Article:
I suppose that it’s quite appropriate that this week, marking one year of posting on this blog, that I talk about finishing an art quilt. “Circle of Black, Circles of White 7″ is finally finished and ready to put the binding on. While this stage isn’t much fun, it is so critical that the opposite sides be the same length and the corners be squared, as that’s will make the piece appear more professional when ti’s hung on the wall.
You can see on the side of the quilt the tools that I use to even up the edges before putting on the binding. On top of my fold out table that I use just for cutting, I have a green self-healing mat. There are many out on the market, but I like this version as it has grid marks printed on it. The Olfa rotary cutter is perfect for trimming off the little smidgens of fabric and batting that keep the sides from being even. The pieces that I do mostly now are approximately 3′ x 4′ or 91.5 cm x 122 cm. That size is small enough so that I don’t have to haul out a frame, as the embellishments can get to be pretty thick. The result of not using a frame, however, is that the pieces can get slightly distorted in the construction process, and so this final cutting to even the sides is really important.
I have two sizes of T-squares to use to run the rotary cutter against. The larger one is really heavy and measures about 48” or 122 cm tall of usable height. I bought it in the tools department at a local hardware store and it’s a much sturdier surface to cut against than the smaller one shown above that you get in the drawing supply section of an art store. Sometimes, the larger buttons have to be temporarily removed so that the rotary cutter can pass by them. They then are sewn back in place after the sides have been trimmed. The last piece of equipment you can see is a clear drafting triangle. That is invaluable for making sure that the corners are cut squarely and that the corners are folded neatly and evenly after the binding is put on.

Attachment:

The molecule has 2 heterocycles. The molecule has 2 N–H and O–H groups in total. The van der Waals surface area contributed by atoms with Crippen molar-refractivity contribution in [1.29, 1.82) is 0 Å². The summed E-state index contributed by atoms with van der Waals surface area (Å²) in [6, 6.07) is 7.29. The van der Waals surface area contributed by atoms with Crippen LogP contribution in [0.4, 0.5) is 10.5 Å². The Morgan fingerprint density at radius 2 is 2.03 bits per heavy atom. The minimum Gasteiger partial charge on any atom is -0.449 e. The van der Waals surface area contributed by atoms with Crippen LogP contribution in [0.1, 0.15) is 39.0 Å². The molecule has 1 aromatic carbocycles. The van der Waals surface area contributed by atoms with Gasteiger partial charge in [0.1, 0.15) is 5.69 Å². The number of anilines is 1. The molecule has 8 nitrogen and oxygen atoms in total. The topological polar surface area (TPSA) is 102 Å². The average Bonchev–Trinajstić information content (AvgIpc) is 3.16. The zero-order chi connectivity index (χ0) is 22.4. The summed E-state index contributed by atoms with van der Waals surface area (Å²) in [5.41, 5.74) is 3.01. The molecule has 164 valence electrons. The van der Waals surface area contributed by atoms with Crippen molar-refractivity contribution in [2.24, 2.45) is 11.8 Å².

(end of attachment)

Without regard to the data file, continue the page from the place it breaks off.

Here is a view of me starting to put the binding on the edge of the trimmed quilt. I used to make my own bias, but I find it so much easier to use a wide ribbon for that purpose. It needs to be at least 1.5″ or 3.75 cm wide and easily draped, so that it will turn the corners easily. That need for easy folding eliminates many of the heavier grosgrains that are out on the market. I try to keep the embellishments at least 3″ or 7.75 cm from the edge of the quilt as I’m constructing it, because as the sides are being trimmed, it’s often surprising how much fabric is lost to even out the edges. Sometimes, the ribbon binding may cover up some of the small, size 10 and 11 seed beads, but if there’s a larger element, it may have to be removed. Hopefully, if it’s a larger button, the binding can fit under the edges and the button will just overlap out over the inner edge of the binding. Sometimes, when holding the quilt up at the end to check on the visual balance, I’ll sew buttons or larger elements out into the binding to make the piece appear more balanced to the eye.
I usually start sewing the binding up a little ways from the lower right hand corner. That way, the overlap of the rest of the binding doesn’t seem to show as much. When I get to a corner, I fold the ribbon at a 45 degree angle and start the binding heading off on the new side. I pin the binding in place along a whole side so that it will be even. Before I get too far sewing along a side, I check the corner with the drafting triangle to make sure the corner is even, before I’ve sewn too far along an edge and have to rip out the binding that I’ve sewn down. I find it’s better to measure as I go along, rather than have to take out stitches later.
Measure, measure, measure! It’s not particularly rewarding work, but crooked corners and sides that are supposed to be straight and aren’t can be so distracting. Many people can see discrepancies as small as 1/8″ or 3mm, and will spend all their time looking at them rather than the great work that you’ve done. I’ll detail out more information on finishing up an art quilt in my next posting.
What tricks of the trade have you learned about finishing an art quilt? What do you do to indure that the edges are even and the corners squared?
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